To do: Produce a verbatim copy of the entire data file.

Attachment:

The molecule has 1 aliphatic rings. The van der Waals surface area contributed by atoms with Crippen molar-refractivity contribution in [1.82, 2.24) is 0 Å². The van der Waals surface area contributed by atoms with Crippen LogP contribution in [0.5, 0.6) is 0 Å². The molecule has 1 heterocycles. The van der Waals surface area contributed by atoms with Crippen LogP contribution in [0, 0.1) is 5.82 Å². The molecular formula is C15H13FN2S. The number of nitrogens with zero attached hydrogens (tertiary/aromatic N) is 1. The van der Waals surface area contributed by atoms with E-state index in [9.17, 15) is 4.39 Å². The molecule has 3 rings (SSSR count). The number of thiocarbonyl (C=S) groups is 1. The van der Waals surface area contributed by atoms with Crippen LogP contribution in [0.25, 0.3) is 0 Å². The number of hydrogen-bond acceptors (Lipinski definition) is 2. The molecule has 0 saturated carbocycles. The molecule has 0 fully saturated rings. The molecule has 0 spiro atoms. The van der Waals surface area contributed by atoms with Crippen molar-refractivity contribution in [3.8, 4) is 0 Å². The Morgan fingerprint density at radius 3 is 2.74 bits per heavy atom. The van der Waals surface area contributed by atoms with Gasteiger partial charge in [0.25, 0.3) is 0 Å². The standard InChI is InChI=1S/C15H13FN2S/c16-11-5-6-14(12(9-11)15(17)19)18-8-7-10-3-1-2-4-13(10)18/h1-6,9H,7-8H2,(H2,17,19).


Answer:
The molecule has 1 aliphatic rings. The van der Waals surface area contributed by atoms with Crippen molar-refractivity contribution in [1.82, 2.24) is 0 Å². The van der Waals surface area contributed by atoms with Crippen LogP contribution in [0.5, 0.6) is 0 Å². The molecule has 1 heterocycles. The van der Waals surface area contributed by atoms with Crippen LogP contribution in [0, 0.1) is 5.82 Å². The molecular formula is C15H13FN2S. The number of nitrogens with zero attached hydrogens (tertiary/aromatic N) is 1. The van der Waals surface area contributed by atoms with E-state index in [9.17, 15) is 4.39 Å². The molecule has 3 rings (SSSR count). The number of thiocarbonyl (C=S) groups is 1. The van der Waals surface area contributed by atoms with Crippen LogP contribution in [0.25, 0.3) is 0 Å². The number of hydrogen-bond acceptors (Lipinski definition) is 2. The molecule has 0 saturated carbocycles. The molecule has 0 fully saturated rings. The molecule has 0 spiro atoms. The van der Waals surface area contributed by atoms with Crippen molar-refractivity contribution in [3.8, 4) is 0 Å². The Morgan fingerprint density at radius 3 is 2.74 bits per heavy atom. The van der Waals surface area contributed by atoms with Gasteiger partial charge in [0.25, 0.3) is 0 Å². The standard InChI is InChI=1S/C15H13FN2S/c16-11-5-6-14(12(9-11)15(17)19)18-8-7-10-3-1-2-4-13(10)18/h1-6,9H,7-8H2,(H2,17,19).